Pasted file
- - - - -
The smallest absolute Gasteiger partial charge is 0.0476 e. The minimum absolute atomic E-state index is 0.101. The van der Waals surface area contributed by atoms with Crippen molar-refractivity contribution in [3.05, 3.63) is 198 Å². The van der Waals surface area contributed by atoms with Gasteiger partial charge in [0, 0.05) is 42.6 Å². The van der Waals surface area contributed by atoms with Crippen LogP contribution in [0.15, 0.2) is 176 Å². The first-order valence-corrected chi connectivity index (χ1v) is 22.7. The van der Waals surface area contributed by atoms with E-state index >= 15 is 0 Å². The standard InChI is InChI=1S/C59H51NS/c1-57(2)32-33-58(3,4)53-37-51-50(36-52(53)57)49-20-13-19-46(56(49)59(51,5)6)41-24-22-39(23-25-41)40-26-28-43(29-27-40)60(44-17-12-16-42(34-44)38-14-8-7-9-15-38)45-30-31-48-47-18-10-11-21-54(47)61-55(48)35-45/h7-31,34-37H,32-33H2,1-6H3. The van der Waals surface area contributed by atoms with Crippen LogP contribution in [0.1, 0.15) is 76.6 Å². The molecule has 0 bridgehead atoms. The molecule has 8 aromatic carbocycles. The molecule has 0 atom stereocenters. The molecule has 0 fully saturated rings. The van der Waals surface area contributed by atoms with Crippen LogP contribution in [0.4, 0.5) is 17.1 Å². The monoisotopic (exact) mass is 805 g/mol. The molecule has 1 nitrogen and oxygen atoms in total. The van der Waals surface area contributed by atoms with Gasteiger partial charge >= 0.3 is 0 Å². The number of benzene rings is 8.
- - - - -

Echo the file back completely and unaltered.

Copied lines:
The smallest absolute Gasteiger partial charge is 0.0476 e. The minimum absolute atomic E-state index is 0.101. The van der Waals surface area contributed by atoms with Crippen molar-refractivity contribution in [3.05, 3.63) is 198 Å². The van der Waals surface area contributed by atoms with Gasteiger partial charge in [0, 0.05) is 42.6 Å². The van der Waals surface area contributed by atoms with Crippen LogP contribution in [0.15, 0.2) is 176 Å². The first-order valence-corrected chi connectivity index (χ1v) is 22.7. The van der Waals surface area contributed by atoms with E-state index >= 15 is 0 Å². The standard InChI is InChI=1S/C59H51NS/c1-57(2)32-33-58(3,4)53-37-51-50(36-52(53)57)49-20-13-19-46(56(49)59(51,5)6)41-24-22-39(23-25-41)40-26-28-43(29-27-40)60(44-17-12-16-42(34-44)38-14-8-7-9-15-38)45-30-31-48-47-18-10-11-21-54(47)61-55(48)35-45/h7-31,34-37H,32-33H2,1-6H3. The van der Waals surface area contributed by atoms with Crippen LogP contribution in [0.1, 0.15) is 76.6 Å². The molecule has 0 bridgehead atoms. The molecule has 8 aromatic carbocycles. The molecule has 0 atom stereocenters. The molecule has 0 fully saturated rings. The van der Waals surface area contributed by atoms with Crippen LogP contribution in [0.4, 0.5) is 17.1 Å². The monoisotopic (exact) mass is 805 g/mol. The molecule has 1 nitrogen and oxygen atoms in total. The van der Waals surface area contributed by atoms with Gasteiger partial charge >= 0.3 is 0 Å². The number of benzene rings is 8.